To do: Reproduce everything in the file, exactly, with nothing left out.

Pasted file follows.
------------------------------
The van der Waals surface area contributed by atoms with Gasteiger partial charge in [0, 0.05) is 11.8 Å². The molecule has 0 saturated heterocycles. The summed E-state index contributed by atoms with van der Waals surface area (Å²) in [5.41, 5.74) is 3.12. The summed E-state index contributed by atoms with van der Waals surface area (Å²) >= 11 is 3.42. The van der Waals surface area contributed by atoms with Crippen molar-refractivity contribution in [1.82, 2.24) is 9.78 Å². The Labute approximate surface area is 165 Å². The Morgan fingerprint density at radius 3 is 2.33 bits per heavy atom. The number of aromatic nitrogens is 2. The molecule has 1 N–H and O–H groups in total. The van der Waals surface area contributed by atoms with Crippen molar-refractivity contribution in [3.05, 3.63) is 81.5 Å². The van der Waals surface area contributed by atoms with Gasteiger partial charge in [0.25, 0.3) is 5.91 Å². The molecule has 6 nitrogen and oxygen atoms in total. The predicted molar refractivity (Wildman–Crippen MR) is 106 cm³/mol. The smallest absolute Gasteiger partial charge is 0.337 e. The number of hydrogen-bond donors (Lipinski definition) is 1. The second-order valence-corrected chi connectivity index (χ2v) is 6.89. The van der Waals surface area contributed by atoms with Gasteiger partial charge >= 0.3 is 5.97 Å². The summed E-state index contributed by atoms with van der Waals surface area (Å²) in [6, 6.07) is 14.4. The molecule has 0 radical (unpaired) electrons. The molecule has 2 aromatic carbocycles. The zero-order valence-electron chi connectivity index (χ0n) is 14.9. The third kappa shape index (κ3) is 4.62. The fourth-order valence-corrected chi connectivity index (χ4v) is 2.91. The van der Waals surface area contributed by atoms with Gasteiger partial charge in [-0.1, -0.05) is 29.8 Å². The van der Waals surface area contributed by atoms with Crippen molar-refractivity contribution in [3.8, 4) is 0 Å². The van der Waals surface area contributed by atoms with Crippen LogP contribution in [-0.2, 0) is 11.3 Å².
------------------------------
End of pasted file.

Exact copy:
The van der Waals surface area contributed by atoms with Gasteiger partial charge in [0, 0.05) is 11.8 Å². The molecule has 0 saturated heterocycles. The summed E-state index contributed by atoms with van der Waals surface area (Å²) in [5.41, 5.74) is 3.12. The summed E-state index contributed by atoms with van der Waals surface area (Å²) >= 11 is 3.42. The van der Waals surface area contributed by atoms with Crippen molar-refractivity contribution in [1.82, 2.24) is 9.78 Å². The Labute approximate surface area is 165 Å². The Morgan fingerprint density at radius 3 is 2.33 bits per heavy atom. The number of aromatic nitrogens is 2. The molecule has 1 N–H and O–H groups in total. The van der Waals surface area contributed by atoms with Crippen molar-refractivity contribution in [3.05, 3.63) is 81.5 Å². The van der Waals surface area contributed by atoms with Gasteiger partial charge in [0.25, 0.3) is 5.91 Å². The molecule has 6 nitrogen and oxygen atoms in total. The predicted molar refractivity (Wildman–Crippen MR) is 106 cm³/mol. The smallest absolute Gasteiger partial charge is 0.337 e. The number of hydrogen-bond donors (Lipinski definition) is 1. The second-order valence-corrected chi connectivity index (χ2v) is 6.89. The van der Waals surface area contributed by atoms with Gasteiger partial charge >= 0.3 is 5.97 Å². The summed E-state index contributed by atoms with van der Waals surface area (Å²) in [6, 6.07) is 14.4. The molecule has 0 radical (unpaired) electrons. The molecule has 2 aromatic carbocycles. The zero-order valence-electron chi connectivity index (χ0n) is 14.9. The third kappa shape index (κ3) is 4.62. The fourth-order valence-corrected chi connectivity index (χ4v) is 2.91. The van der Waals surface area contributed by atoms with Gasteiger partial charge in [-0.1, -0.05) is 29.8 Å². The van der Waals surface area contributed by atoms with Crippen molar-refractivity contribution in [3.8, 4) is 0 Å². The van der Waals surface area contributed by atoms with Crippen LogP contribution in [-0.2, 0) is 11.3 Å².